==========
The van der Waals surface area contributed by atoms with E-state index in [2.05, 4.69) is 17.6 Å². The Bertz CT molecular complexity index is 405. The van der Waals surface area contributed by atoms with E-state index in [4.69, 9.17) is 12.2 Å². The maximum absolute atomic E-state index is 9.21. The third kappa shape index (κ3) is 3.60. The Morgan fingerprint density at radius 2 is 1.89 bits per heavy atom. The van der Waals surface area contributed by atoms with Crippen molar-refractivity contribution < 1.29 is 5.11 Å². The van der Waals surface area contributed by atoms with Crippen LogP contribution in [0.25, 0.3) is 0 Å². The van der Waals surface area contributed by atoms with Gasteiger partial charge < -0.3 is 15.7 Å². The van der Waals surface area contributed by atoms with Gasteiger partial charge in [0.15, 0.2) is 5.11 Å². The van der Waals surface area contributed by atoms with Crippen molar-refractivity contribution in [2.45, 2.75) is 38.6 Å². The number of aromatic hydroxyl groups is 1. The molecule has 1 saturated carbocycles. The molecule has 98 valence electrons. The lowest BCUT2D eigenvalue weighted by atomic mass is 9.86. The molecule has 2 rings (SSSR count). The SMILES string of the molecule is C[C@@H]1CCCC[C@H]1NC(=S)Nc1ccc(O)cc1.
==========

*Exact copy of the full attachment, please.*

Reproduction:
The van der Waals surface area contributed by atoms with E-state index in [2.05, 4.69) is 17.6 Å². The Bertz CT molecular complexity index is 405. The van der Waals surface area contributed by atoms with E-state index in [4.69, 9.17) is 12.2 Å². The maximum absolute atomic E-state index is 9.21. The third kappa shape index (κ3) is 3.60. The Morgan fingerprint density at radius 2 is 1.89 bits per heavy atom. The van der Waals surface area contributed by atoms with Crippen molar-refractivity contribution < 1.29 is 5.11 Å². The van der Waals surface area contributed by atoms with Crippen LogP contribution in [0.25, 0.3) is 0 Å². The van der Waals surface area contributed by atoms with Gasteiger partial charge < -0.3 is 15.7 Å². The van der Waals surface area contributed by atoms with Gasteiger partial charge in [0.15, 0.2) is 5.11 Å². The van der Waals surface area contributed by atoms with Crippen molar-refractivity contribution in [2.45, 2.75) is 38.6 Å². The number of aromatic hydroxyl groups is 1. The molecule has 1 saturated carbocycles. The molecule has 98 valence electrons. The lowest BCUT2D eigenvalue weighted by atomic mass is 9.86. The molecule has 2 rings (SSSR count). The SMILES string of the molecule is C[C@@H]1CCCC[C@H]1NC(=S)Nc1ccc(O)cc1.